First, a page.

Stories and pictures

By Sipora Levy, February 27, 2013

The poet and art critic, Sue Hubbard, has written a richly layered book about Paula Modersohn-Becker, a little-known but pioneering expressionist German painter of the early 20th century, whose tragically short life produced over 400 paintings and drawings of exceptional quality (Girl in White, Cinnamon Press, £8.99).


Sisters in step: feisty, funny female fighters for Israel

By Amanda Craig, February 27, 2013

What is it like to be a woman soldier in the Israel Defence Forces? The 25-year-old Israeli novelist Shani Boianjiu has personal experience of it, and her answer is: a mixture of boredom, fear and sexual frustration.


When email is hate mail

By Robert Low, February 22, 2013

James Lasdun is a British novelist and poet who has made his home in the US. His father was the distinguished architect, Sir Denys Lasdun, who designed the National Theatre. He has a Jewish background but not upbringing. Indeed, he was set to be confirmed into the Church of England at boarding school but pulled out when he realised he had no faith.


Moses amid the rushes

By David Herman, February 8, 2013

A.B. Yehoshua’s latest novel is a story in two halves. It begins in Spain, in Santiago de Compostela, where Yair Moses, an Israeli film director, has come to attend a retrospective season of his films. Like Yehoshua himself, Moses is in his 70s. He has come with Ruth, his leading lady. It feels like a great director’s last hurrah, looking back over his work — and his life.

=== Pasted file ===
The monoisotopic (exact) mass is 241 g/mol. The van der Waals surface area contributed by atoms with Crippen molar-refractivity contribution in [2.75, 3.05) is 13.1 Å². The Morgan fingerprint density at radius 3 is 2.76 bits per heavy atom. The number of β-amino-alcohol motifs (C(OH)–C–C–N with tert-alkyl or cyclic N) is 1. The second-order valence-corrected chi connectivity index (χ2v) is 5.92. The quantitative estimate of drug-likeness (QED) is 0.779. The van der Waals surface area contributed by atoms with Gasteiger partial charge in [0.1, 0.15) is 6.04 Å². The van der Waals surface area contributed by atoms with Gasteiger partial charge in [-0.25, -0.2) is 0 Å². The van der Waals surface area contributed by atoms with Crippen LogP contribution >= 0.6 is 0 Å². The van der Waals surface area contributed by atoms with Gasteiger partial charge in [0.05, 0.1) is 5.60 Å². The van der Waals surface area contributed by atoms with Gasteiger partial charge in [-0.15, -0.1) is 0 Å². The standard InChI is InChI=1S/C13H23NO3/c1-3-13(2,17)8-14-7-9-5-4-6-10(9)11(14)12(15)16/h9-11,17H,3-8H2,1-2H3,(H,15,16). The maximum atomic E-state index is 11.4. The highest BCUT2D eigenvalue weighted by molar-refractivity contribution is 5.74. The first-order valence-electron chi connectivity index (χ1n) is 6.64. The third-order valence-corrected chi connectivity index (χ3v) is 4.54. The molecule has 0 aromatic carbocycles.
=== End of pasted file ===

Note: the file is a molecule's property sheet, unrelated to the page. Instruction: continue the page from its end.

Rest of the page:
Two transvestites get the best of briefs

By Monica Porter, February 8, 2013

It was one of the 19th century’s most sensational court cases. In April 1870, two young, cross-dressing homosexuals had been arrested in full drag at London’s Strand Theatre, where they had been deporting themselves outrageously, flouncing about and flirting with the men.


Reckless moves

By Joy Sable, February 8, 2013

What’s a nice Jewish girl doing in a city like Tehran? That’s precisely where Clair Symonds found herself after winning a place in Iran’s national ballet company. Yes, Iran actually had its own classical company in the years before the coming of the Ayatollah Khomeini and his strict Muslim regime saw its demise.


City reveals hidden gems

By Stoddard Martin, February 1, 2013

The wife of the Lord Mayor of London introduces this book. She tells how Harold Samuel became Britain’s “first post-war millionaire” by building up Land Securities partly through acquisition of bomb-sites whose attraction was “location, location, location”.


Who is abuser, who is abused?

By Madeleine Kingsley, February 1, 2013

From the very first page of Alessandro Piperno’s second novel, you know that dark times will deluge Leo Pontecorvo, an eminent paediatric oncologist: a family dinner at his stylish Roman villa is besmirched by a TV news item, insinuating that this dashing Jewish saviour of sick children has seduced a 12-year-old girl, a friend of his own son.


Win tickets to Jewish Book Week

January 31, 2013

Jewish Book Week — London’s biggest international literary festival — starts on February 23. Highlights this year include discussions with historian Simon Schama and former Foreign Secretary David Miliband, and sessions featuring novelists A B Yehoshua and Francesca Segal.
Now you have the chance to win tickets to a choice of Book Week events.

Simply answer the question:


Perfectly formed fiction

By David Herman, January 25, 2013

The golden age of Jewish American literature began with a short story: In Dreams Begin Responsibilities by Delmore Schwartz. Since then, from Roth’s Goodbye, Columbus and Bellow’s Mosby’s Memoirs to Cynthia Ozick and Grace Paley, the short story has arguably been the great Jewish American literary genre.